Just finished McLuhan's The Classical Trivium and have some ideas for the special issue of Kairos--classical rhetoric and new media. McLuhan's thesis is that the branches of the trivium have historically jockied for position--rhetoric pre-eminent in Sophistic and Ciceronian educational scheme, grammar sustaining the middle ages, dialectic pushing grammar and rhetoric aside during the renaissance of the 12th-15th century, rhetoric re-emerging in the oppulent and lay-educated 16th century. Underlying this struggle is a bias against dialectics on McLuhan's part, although perhaps also a desire for unity--each element of the trivium playing its role in a comprehensive, encyclopedic education.
Mapped onto 21st century education and new media studies specifically, it seems possible that the classical trivium can help us think about how to approach this "field." Or, how English studies might approach this field. Wait. for Kairos, the issue is what do the rhetoricians do with new media. My sense is that the rhetoric and composition often draws its circle too tight (McLuhan says Cicero complained about the narrowness of the professors of rhetoric), so how do rhetoricians both adjust their own field to new media, as well as embrace the other two components of the trivium.
Grammar = connections, the editors and enclopediasts, the collators. Grammatical exegesis or hermeneutics looks for the unifying links in texts. The grammatical task facing those who study new media is to try and hold onto a graps of this moving target. There are multi-disciplinary readers (Multimedia from Wagner to Virtual Reality; the New Media Reader, etc.), encyclopedic-like texts that can be employed, and should be employed, rather than providing our students (especially u-grads) with rhetorical collections only (PP, New Words for a New World, etc.). Rhetoricians need to include a broad range of new media texts in their classes / in their research: television, film, games, web, video, etc. and understanding the interconnectedness (the transmedia, the interplay, the influences--as McLuhan notes in C-to-A). They need to practice the hermeneutics of the grammarians: seeing the connections, building eloquent knowledge, making use of taxonomies.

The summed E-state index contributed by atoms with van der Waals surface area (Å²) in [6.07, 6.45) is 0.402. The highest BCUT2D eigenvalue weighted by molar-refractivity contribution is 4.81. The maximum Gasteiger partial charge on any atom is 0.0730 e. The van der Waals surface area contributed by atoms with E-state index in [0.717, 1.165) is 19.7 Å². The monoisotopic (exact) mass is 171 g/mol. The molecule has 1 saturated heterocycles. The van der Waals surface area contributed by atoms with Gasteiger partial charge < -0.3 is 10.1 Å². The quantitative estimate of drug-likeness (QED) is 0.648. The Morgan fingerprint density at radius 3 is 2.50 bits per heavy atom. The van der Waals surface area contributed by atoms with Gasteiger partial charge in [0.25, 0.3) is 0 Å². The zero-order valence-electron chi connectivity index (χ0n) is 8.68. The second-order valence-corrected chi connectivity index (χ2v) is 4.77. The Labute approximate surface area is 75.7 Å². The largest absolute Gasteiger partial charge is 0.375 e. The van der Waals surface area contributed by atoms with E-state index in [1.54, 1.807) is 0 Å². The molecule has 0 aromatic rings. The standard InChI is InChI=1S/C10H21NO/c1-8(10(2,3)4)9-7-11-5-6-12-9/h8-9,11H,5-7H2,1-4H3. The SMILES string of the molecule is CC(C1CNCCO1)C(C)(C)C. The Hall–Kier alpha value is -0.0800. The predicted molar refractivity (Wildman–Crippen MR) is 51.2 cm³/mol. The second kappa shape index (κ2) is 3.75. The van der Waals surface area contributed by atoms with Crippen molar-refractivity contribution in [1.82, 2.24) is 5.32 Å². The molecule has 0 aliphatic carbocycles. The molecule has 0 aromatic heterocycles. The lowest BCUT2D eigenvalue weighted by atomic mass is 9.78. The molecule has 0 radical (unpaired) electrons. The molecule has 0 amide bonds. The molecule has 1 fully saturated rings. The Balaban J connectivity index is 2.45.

Dialectics = divisions, the deconstructions, the skeptics, the inventors. Recognizing critical theory / deconstruction as the heir to dialectics, and recognizing the ways in which dialectics has marginalized grammar and rhetoric since the late sixties, highlights in part why new media studies did not immediately follow from mcLuhan's work, and it also parallels the flight from comprehension by the lay public. That said, rhetoricians don't need to abandon dialectics completely. We need to break down and question our complicity with media outlets, with corporate softwarew giants, with corporate university plans; we do need to stay vigilant to both the material digital divide and the ways in whith the new media continue to repeat the binary biases of the old media. We also need to recognize that the dialecticians have been engaged in both hermeneutics and invention: Derrida's texts, Ulmer's work, Mark Taylor. But we cannot end with analysis: we must move to design, and generally I think the field wants to move out of obscurity and towards relevance again.
Rhetoric = production, persuasion, design. Rhetorical analysis as reception obviously still has a place in new media studies, as we break down not the binary bias of a new media production so much as its strategies, purposes, and techniques. In asking for and teaching production, we have new tropes and schemes to learn: camera angles, stategies of closures, the concepts of design, etc. We must also be careful not to limit our productions, and our student productions, to academic and technical communication, to argumentation. We must also explore self-expression and analysis (Ulmer), we must be willing to let students produce ads and MTV-like products as ways of understanding them, and we must teach them to design games, drawing on their understanding of myth, narrative, and ethical representation of the other.
Seems pretty do-able, except for the fast approaching deadline--October 15.